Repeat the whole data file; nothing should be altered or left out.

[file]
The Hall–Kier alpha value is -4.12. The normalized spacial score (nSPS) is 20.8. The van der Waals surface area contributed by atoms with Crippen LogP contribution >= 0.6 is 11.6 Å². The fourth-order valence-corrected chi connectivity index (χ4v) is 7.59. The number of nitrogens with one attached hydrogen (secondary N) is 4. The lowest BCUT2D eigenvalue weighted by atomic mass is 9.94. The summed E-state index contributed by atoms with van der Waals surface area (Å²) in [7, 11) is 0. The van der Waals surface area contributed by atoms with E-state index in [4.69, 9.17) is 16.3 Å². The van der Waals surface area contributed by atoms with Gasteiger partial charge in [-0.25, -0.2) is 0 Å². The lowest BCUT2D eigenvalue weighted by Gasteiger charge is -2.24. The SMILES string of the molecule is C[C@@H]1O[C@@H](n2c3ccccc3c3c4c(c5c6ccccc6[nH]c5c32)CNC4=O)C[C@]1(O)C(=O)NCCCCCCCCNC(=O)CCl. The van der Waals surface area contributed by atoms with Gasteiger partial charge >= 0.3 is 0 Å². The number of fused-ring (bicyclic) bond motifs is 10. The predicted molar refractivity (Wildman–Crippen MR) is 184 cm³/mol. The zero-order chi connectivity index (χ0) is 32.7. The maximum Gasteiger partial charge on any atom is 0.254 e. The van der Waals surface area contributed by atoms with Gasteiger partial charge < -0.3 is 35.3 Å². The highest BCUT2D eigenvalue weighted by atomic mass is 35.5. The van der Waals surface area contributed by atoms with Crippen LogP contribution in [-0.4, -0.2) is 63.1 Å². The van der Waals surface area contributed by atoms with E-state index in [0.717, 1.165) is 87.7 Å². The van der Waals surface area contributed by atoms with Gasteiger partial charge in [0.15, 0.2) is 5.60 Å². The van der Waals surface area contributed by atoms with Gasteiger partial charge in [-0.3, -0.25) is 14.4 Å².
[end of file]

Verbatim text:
The Hall–Kier alpha value is -4.12. The normalized spacial score (nSPS) is 20.8. The van der Waals surface area contributed by atoms with Crippen LogP contribution >= 0.6 is 11.6 Å². The fourth-order valence-corrected chi connectivity index (χ4v) is 7.59. The number of nitrogens with one attached hydrogen (secondary N) is 4. The lowest BCUT2D eigenvalue weighted by atomic mass is 9.94. The summed E-state index contributed by atoms with van der Waals surface area (Å²) in [7, 11) is 0. The van der Waals surface area contributed by atoms with E-state index in [4.69, 9.17) is 16.3 Å². The van der Waals surface area contributed by atoms with Gasteiger partial charge in [-0.25, -0.2) is 0 Å². The lowest BCUT2D eigenvalue weighted by Gasteiger charge is -2.24. The SMILES string of the molecule is C[C@@H]1O[C@@H](n2c3ccccc3c3c4c(c5c6ccccc6[nH]c5c32)CNC4=O)C[C@]1(O)C(=O)NCCCCCCCCNC(=O)CCl. The van der Waals surface area contributed by atoms with Gasteiger partial charge >= 0.3 is 0 Å². The number of fused-ring (bicyclic) bond motifs is 10. The predicted molar refractivity (Wildman–Crippen MR) is 184 cm³/mol. The zero-order chi connectivity index (χ0) is 32.7. The maximum Gasteiger partial charge on any atom is 0.254 e. The van der Waals surface area contributed by atoms with Gasteiger partial charge < -0.3 is 35.3 Å². The highest BCUT2D eigenvalue weighted by atomic mass is 35.5. The van der Waals surface area contributed by atoms with Crippen LogP contribution in [-0.4, -0.2) is 63.1 Å². The van der Waals surface area contributed by atoms with E-state index in [0.717, 1.165) is 87.7 Å². The van der Waals surface area contributed by atoms with Gasteiger partial charge in [0.15, 0.2) is 5.60 Å². The van der Waals surface area contributed by atoms with Gasteiger partial charge in [-0.3, -0.25) is 14.4 Å².